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Quote: Lubitel - bought one for £20 in the old shop round the back of Tottenham Court Road. Leaked like hell, but it was fun while it lasted
Easily fixed with a bit of electrical or gaffa tape
Lomo have bought out a new twin lens reflex based around the old Lubitel, its nearly £300 and it probably leaks even more light
I can remember my first darkroom, the corner of my bedroom before I left home.
I can still taste the fixer and stop bath in the back of my throat.
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Quote: I can still taste the fixer and stop bath in the back of my throat.
Mmmmm, Photo porn.
Did you ever have one of those darkroom tents? I nearly bought one but didn't have any room to put it. I can't even remember the name of the company that sold all that stuff now. Mail order. Nova-something?
Quote: I had a conversation a few weeks back with someone on EPZ. How many of us who love B&W started out by getting our hands dirty, annoying the rest of the family stinking the bathroom out - putting it out of use for hours. (My wife may say little has changed with the last bit).
So my guestions are:
Did you start out in a wet darkroom?
What Is your preference B&W (inc. toned etc, etc) or Colour or no preference?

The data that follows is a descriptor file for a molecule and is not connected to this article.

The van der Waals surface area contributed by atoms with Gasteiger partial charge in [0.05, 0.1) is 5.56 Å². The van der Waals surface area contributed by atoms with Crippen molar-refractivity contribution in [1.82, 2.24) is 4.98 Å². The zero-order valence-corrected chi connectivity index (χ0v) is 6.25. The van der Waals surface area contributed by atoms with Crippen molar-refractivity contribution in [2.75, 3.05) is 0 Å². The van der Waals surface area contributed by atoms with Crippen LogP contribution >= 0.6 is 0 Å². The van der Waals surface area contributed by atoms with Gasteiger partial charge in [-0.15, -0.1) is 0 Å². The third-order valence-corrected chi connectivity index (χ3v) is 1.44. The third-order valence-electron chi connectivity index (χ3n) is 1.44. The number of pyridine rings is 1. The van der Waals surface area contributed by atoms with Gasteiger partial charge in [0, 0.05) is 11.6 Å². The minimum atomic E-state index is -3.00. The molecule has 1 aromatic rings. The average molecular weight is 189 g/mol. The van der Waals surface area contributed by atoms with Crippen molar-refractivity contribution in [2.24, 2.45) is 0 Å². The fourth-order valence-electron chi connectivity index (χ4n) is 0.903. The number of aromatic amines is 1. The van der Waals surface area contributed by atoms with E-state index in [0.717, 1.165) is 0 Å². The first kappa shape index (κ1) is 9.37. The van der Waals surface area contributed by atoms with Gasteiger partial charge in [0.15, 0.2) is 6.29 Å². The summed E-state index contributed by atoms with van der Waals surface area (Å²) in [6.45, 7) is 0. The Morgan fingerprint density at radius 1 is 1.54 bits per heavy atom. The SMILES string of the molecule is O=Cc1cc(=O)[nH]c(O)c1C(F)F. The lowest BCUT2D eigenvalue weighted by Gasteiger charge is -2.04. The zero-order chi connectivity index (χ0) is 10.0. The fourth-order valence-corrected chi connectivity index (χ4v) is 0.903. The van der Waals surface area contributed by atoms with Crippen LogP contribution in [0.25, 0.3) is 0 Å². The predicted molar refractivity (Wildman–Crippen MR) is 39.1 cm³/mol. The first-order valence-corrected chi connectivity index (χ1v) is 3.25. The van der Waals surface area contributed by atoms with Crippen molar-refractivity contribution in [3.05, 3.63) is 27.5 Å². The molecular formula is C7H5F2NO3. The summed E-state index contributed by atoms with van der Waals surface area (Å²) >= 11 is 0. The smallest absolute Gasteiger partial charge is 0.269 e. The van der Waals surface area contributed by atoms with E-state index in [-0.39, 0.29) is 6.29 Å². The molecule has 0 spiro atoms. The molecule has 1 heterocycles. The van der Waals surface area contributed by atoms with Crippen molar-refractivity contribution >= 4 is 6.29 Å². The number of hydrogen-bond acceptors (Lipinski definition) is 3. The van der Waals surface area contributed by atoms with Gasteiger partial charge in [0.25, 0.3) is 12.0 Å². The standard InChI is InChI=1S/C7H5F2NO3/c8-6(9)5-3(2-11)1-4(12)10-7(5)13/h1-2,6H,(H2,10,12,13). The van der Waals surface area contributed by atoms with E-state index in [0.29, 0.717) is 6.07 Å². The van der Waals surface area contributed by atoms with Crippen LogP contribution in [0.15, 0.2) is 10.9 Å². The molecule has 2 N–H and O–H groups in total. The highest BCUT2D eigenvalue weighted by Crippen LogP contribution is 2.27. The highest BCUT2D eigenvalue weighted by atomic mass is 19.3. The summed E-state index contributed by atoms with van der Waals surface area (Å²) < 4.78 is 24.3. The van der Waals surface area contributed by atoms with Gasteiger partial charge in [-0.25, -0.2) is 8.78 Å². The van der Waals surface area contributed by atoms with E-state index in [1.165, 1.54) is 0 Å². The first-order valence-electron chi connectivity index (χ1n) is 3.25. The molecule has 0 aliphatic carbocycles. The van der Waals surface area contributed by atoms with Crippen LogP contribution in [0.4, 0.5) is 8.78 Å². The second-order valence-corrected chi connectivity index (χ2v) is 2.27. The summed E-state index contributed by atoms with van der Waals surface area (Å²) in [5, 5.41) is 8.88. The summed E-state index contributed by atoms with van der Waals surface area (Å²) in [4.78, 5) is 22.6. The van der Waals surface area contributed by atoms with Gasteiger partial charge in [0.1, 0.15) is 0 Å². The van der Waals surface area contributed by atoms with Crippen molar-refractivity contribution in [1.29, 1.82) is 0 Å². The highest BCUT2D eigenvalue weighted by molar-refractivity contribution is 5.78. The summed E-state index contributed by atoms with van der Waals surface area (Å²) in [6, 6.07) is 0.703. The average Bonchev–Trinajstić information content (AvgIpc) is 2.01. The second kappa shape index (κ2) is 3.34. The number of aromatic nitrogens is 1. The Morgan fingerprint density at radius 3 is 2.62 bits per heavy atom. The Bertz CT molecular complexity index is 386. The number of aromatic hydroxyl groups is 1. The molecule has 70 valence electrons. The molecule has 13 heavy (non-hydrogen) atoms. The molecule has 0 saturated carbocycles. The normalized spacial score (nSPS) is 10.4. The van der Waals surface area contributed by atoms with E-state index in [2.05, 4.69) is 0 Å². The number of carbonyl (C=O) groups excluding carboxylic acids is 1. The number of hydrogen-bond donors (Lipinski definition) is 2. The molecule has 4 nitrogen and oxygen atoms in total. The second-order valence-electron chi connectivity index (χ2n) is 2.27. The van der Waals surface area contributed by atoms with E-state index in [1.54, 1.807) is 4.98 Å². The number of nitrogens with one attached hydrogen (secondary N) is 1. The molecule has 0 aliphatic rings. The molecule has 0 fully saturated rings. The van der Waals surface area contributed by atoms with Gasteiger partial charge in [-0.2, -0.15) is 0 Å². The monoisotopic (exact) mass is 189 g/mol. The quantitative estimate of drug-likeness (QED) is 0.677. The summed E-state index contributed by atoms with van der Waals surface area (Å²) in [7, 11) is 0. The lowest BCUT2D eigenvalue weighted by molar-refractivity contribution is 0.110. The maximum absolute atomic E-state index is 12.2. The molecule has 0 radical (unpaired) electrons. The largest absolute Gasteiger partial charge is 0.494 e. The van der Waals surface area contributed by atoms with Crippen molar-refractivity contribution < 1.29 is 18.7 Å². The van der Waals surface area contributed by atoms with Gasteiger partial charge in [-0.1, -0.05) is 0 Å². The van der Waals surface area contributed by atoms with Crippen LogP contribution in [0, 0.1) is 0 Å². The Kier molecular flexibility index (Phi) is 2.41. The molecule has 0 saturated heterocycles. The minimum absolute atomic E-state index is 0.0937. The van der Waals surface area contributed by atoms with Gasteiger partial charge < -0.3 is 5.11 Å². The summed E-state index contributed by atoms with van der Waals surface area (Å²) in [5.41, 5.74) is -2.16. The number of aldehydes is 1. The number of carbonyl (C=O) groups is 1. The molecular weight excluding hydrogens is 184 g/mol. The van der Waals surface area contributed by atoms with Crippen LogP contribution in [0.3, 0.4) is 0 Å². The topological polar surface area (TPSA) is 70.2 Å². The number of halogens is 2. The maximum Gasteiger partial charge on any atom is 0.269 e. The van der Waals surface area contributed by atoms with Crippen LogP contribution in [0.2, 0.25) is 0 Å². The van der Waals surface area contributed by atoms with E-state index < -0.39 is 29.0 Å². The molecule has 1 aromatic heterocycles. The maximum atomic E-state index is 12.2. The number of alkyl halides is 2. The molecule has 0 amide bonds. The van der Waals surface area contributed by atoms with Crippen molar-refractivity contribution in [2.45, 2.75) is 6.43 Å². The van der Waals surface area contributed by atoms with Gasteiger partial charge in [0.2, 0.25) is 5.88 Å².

Please try keep the answers clear as I will try to collate.
P.S. Any takers for my enlarger, plus stuff not been used in about 12 years the boxes a bit moth eaten after been stored in the garage.
im sorry i thought this conversation was about something completely different sounds like a line from the Jimmy Saville trial
Started out getting a few films developed, got to like taking pictures and was soon in a camera club with its own facilities (Paisley Photographic Society) and delved into Black and White. Moving to England and none of the clubs nearby have such a fantastic facility as Paisley had and developing B&W started to become a bit less enjoyable without a permanent set up.
Will still develop the odd film using a bag to load a daylight tank and developing in the kitchen and scanning the resulting negatives. I still miss however the space, equipment and accessibility of Paisley Photographic, a great club now suffering from petty minded officialdom it seems.
I was all black & white when I started for several years. I used to black out my parents' pantry. It was just big enough and could easily be blacked out. Enlarger was on the meat shelf and the trays balanced on the side shelves. I could only do up to 10x8 in there. I had just enough room to swivel around from enlarger to trays.
The first part of my apprenticeship as a newspaper photographer was six months darkroom training, loading DD slides and printing the work of 9 staff photographers. It's a fast way to learn. It taught me the truth of the old photographic adage that no photographer is a hero to his printer.
My finest (not) hour was when I loaded all 12 of each of 9 photographers slides, all 108 of them, backwards. The work of every one of them, maybe 4 or 5 jobs each on the Saturday afternoon was useless, unprintable. The paper was, how shall I say it, less than pleased with me